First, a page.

Floating solar-powered devices that would circulate water in Jordan Lake is still the most cost-effective option to clean up the drinking supply and recreation spot.
That’s the word a committee of legislators received on Wednesday from a N.C. Department of Environment and Natural Resources official. But Tom Reeder, director of the state Division of Water Resources, said it would be a good idea to test two or three new technologies on a small scale to see what works the best.
Testing new clean-up technologies, most of which have been used at smaller lakes or wastewater treatment plants, will require more money from the legislature, Reeder said.
“Nobody has ever tried to do this on the scale of Jordan Lake before,” he said.
Of the nine options Reeder discussed with the committee, one struck him as potentially promising, although he said he wasn’t ready to recommend it yet: floating wetlands comprised of plants and microbes that would soak up harmful nutrients. But he said it would be costly and might have other drawbacks.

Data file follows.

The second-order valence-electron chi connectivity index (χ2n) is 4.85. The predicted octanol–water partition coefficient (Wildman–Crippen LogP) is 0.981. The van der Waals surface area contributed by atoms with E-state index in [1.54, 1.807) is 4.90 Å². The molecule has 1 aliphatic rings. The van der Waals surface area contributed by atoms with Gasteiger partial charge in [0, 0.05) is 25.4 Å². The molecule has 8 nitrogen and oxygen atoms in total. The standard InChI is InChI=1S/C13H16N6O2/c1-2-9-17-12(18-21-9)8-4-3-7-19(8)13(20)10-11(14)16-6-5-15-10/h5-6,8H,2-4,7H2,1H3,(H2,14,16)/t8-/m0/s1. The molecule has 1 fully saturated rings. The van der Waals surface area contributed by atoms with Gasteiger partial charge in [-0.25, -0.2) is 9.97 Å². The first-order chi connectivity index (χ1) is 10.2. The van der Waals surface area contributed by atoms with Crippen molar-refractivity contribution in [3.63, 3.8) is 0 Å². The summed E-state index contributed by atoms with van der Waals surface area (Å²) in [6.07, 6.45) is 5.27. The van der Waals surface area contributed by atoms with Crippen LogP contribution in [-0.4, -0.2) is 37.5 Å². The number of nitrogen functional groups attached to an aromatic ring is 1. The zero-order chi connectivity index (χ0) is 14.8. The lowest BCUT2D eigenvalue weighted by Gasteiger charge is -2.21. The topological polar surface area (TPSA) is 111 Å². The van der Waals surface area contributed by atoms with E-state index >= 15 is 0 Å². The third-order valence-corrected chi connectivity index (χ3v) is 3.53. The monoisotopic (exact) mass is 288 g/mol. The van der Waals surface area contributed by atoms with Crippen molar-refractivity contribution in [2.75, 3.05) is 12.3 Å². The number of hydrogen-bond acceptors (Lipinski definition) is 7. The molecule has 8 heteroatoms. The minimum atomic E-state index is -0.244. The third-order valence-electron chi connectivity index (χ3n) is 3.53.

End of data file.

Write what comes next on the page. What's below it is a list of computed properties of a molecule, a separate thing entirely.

Last year lawmakers from the Triad, upstream of Jordan Lake, delayed requirements that had been years in the making to begin cleaning the lake of pollution from algae, and approved trying out three dozen solar devices instead. If successful, that would take some of the pressure off upstream municipalities to reduce their contribution to lake pollution.
Downstream municipalities are skeptical. On Tuesday, the Cary Town Council unanimously passed a resolution calling on legislators to reinstate the clean-up plans.
On Wednesday, Rep. Tom Murry, a Republican from Cary, said he wanted to see hard numbers about whether the solar devices are working or not. He said the committee should consider cost estimates for other options in time for the short session, which begins in May.
Meanwhile, the Army Corps of Engineers has posted online its environmental assessment of the pilot project, finding no significant negatives.